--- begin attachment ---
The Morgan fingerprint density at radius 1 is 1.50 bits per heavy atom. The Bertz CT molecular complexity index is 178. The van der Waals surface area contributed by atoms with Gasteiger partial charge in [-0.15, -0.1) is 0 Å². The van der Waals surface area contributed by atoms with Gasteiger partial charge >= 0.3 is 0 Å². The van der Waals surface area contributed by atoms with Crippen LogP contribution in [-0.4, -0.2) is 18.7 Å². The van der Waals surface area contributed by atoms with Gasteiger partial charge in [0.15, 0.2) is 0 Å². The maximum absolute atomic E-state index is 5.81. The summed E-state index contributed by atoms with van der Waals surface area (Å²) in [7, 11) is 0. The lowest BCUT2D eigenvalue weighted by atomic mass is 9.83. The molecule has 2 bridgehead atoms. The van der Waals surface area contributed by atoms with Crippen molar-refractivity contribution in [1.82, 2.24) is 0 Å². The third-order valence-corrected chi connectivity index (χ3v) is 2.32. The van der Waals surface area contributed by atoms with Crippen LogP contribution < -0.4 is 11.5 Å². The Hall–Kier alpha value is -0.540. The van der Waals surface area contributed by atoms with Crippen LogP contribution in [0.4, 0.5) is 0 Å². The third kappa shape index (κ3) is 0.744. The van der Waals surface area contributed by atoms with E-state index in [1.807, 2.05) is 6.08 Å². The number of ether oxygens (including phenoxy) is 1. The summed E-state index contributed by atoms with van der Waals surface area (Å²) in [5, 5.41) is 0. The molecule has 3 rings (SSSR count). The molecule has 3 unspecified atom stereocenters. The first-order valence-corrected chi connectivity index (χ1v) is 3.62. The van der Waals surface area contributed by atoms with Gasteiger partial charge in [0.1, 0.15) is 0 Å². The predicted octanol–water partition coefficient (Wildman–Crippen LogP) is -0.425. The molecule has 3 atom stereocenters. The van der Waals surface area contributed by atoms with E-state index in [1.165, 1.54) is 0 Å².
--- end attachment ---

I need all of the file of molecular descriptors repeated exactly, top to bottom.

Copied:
The Morgan fingerprint density at radius 1 is 1.50 bits per heavy atom. The Bertz CT molecular complexity index is 178. The van der Waals surface area contributed by atoms with Gasteiger partial charge in [-0.15, -0.1) is 0 Å². The van der Waals surface area contributed by atoms with Gasteiger partial charge >= 0.3 is 0 Å². The van der Waals surface area contributed by atoms with Crippen LogP contribution in [-0.4, -0.2) is 18.7 Å². The van der Waals surface area contributed by atoms with Gasteiger partial charge in [0.15, 0.2) is 0 Å². The maximum absolute atomic E-state index is 5.81. The summed E-state index contributed by atoms with van der Waals surface area (Å²) in [7, 11) is 0. The lowest BCUT2D eigenvalue weighted by atomic mass is 9.83. The molecule has 2 bridgehead atoms. The van der Waals surface area contributed by atoms with Crippen molar-refractivity contribution in [1.82, 2.24) is 0 Å². The third-order valence-corrected chi connectivity index (χ3v) is 2.32. The van der Waals surface area contributed by atoms with Crippen LogP contribution < -0.4 is 11.5 Å². The Hall–Kier alpha value is -0.540. The van der Waals surface area contributed by atoms with Crippen LogP contribution in [0.4, 0.5) is 0 Å². The third kappa shape index (κ3) is 0.744. The van der Waals surface area contributed by atoms with E-state index in [1.807, 2.05) is 6.08 Å². The number of ether oxygens (including phenoxy) is 1. The summed E-state index contributed by atoms with van der Waals surface area (Å²) in [5, 5.41) is 0. The molecule has 3 rings (SSSR count). The molecule has 3 unspecified atom stereocenters. The first-order valence-corrected chi connectivity index (χ1v) is 3.62. The van der Waals surface area contributed by atoms with Gasteiger partial charge in [0.1, 0.15) is 0 Å². The predicted octanol–water partition coefficient (Wildman–Crippen LogP) is -0.425. The molecule has 3 atom stereocenters. The van der Waals surface area contributed by atoms with E-state index in [1.165, 1.54) is 0 Å².